Teaching Students About the New Testament

The New Testament, as a collection of documents representing the teachings of Jesus Christ and the early Christian church, holds an essential place in the education of students studying religion, theology, and history. Teaching young people about this vital text can foster a strong foundation for their understanding of Christianity and its impact on society. This article explores effective strategies for introducing the New Testament to students and encouraging them to engage with its rich teachings.

1. Establishing Context

Before diving into the pages of the New Testament, it is essential to provide your students with historical context. This background information will help students make sense of what they read and deepen their understanding. Begin by discussing the historical backdrop of Judaism and how it relates to Christianity’s development. Then move on to discuss key events, players, and concepts from both biblical and secular sources.

2. Building Familiarity with the Books

The New Testament comprises 27 books grouped into four main sections: the Gospels, Acts of the Apostles, Epistles (letters), and Revelation (prophecy). Introduce your students to these divisions and their respective purposes:

– The Gospels: Four accounts (Matthew, Mark, Luke, John) that tell Jesus’ life story and his teachings.

– Acts of the Apostles: Documents early Christian church history and the missionary journeys of Paul.

– Epistles: Collection of letters written by early church fathers addressing theological concepts and providing moral guidance.

– Revelation: A prophecy concerning the apocalyptic end times.

3. Establishing Key Themes

Encourage engagement by exploring major themes in both individual books and overarching topics throughout the New Testament:

– Salvation through faith in Jesus Christ

– The role of grace in redemption

– The spread of Christianity through evangelism

– The significance of miracles as evidence of divine power

– Various interpretations on eschatology (the study of final events/the end times)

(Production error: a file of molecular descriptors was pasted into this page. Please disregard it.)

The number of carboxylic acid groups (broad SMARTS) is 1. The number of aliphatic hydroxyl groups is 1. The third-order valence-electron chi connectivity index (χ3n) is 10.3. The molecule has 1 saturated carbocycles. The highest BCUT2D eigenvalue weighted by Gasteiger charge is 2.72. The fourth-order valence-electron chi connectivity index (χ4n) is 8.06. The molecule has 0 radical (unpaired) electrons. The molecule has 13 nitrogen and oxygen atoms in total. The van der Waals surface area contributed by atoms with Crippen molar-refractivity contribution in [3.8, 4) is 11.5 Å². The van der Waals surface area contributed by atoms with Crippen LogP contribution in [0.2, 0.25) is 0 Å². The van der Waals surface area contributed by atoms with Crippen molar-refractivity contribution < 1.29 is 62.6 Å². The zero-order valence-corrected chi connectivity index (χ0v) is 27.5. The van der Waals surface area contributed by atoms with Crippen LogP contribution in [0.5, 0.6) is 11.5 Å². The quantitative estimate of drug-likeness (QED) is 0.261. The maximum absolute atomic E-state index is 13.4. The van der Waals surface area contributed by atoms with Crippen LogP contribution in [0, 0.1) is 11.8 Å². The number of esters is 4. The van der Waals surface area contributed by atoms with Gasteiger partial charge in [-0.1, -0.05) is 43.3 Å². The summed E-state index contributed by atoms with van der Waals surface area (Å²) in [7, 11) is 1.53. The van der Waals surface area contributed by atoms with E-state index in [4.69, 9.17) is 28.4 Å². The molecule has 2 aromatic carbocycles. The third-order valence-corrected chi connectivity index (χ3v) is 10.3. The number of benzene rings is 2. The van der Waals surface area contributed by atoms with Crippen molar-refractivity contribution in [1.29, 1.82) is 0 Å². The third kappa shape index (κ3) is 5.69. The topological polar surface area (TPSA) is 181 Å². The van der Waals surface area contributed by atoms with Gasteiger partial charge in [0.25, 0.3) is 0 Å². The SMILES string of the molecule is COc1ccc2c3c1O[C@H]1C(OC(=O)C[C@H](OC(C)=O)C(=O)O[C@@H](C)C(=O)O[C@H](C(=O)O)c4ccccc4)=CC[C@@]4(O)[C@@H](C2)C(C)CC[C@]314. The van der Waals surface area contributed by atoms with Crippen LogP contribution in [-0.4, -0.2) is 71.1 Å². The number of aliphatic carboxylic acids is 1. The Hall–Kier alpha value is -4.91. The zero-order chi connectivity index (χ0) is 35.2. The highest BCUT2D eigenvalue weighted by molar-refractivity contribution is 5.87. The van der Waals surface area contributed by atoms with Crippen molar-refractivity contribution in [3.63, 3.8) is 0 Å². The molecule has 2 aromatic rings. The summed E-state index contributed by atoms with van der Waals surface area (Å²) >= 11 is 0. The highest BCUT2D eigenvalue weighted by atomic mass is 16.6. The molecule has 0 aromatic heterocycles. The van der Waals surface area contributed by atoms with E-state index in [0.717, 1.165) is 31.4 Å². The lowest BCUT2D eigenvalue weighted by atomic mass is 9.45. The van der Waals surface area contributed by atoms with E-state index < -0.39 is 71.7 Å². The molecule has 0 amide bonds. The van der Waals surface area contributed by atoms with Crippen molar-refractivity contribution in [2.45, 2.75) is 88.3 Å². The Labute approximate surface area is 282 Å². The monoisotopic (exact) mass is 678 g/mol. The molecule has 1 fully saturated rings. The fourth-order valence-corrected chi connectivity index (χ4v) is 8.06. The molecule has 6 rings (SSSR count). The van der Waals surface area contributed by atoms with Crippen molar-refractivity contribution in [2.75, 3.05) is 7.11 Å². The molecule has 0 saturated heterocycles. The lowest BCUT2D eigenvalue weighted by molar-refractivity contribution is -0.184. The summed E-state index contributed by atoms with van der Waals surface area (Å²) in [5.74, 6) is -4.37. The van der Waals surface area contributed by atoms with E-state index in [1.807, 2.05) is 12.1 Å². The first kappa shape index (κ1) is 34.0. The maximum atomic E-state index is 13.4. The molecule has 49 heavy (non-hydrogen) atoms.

4. Encouraging Critical Analysis

Encourage your students not only to read but interpret and question the text. In class discussions, push them to consider cultural and historical influences as well as alternative interpretations. By exploring different perspectives, your students will develop a more in-depth understanding of the New Testament.

5. Promoting Personal Connections and Reflections

Encourage students to identify their personal beliefs and determine how the New Testament’s teachings align or conflict with them. Discussing these conjunctions and differences fosters deeper engagement with the material, allowing students to better understand its significance in their lives.

6. Allowing Creative Expression

Invite students to express their thoughts and impressions about the New Testament through creative means such as artwork, writing, or performance. This type of assignment moves beyond rote learning and enables learners to develop a more profound connection with the material.


Teaching students about the New Testament can be a transformative experience for both teachers and learners alike. By establishing context, building familiarity with book structure, exploring key themes, encouraging critical analysis, promoting personal connections, and incorporating creative expression, you can guide your students on an enriching spiritual journey that deepens their understanding of Christianity’s foundational text.

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